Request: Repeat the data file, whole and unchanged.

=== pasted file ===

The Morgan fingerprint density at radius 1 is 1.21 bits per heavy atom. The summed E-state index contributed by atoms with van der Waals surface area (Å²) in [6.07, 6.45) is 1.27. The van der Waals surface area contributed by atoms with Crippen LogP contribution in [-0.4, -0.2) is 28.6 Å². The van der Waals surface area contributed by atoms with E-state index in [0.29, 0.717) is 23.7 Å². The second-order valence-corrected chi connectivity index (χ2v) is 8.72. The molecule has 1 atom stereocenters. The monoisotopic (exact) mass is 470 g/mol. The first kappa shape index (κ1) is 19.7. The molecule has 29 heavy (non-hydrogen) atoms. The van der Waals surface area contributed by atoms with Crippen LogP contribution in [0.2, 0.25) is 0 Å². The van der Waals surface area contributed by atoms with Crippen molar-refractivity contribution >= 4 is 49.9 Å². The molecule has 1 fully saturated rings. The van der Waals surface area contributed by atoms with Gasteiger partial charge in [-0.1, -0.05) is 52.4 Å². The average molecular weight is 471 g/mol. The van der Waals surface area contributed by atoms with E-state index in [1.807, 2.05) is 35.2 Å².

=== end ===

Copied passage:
The Morgan fingerprint density at radius 1 is 1.21 bits per heavy atom. The summed E-state index contributed by atoms with van der Waals surface area (Å²) in [6.07, 6.45) is 1.27. The van der Waals surface area contributed by atoms with Crippen LogP contribution in [-0.4, -0.2) is 28.6 Å². The van der Waals surface area contributed by atoms with E-state index in [0.29, 0.717) is 23.7 Å². The second-order valence-corrected chi connectivity index (χ2v) is 8.72. The molecule has 1 atom stereocenters. The monoisotopic (exact) mass is 470 g/mol. The first kappa shape index (κ1) is 19.7. The molecule has 29 heavy (non-hydrogen) atoms. The van der Waals surface area contributed by atoms with Crippen LogP contribution in [0.2, 0.25) is 0 Å². The van der Waals surface area contributed by atoms with Crippen molar-refractivity contribution >= 4 is 49.9 Å². The molecule has 1 fully saturated rings. The van der Waals surface area contributed by atoms with Gasteiger partial charge in [-0.1, -0.05) is 52.4 Å². The average molecular weight is 471 g/mol. The van der Waals surface area contributed by atoms with E-state index in [1.807, 2.05) is 35.2 Å².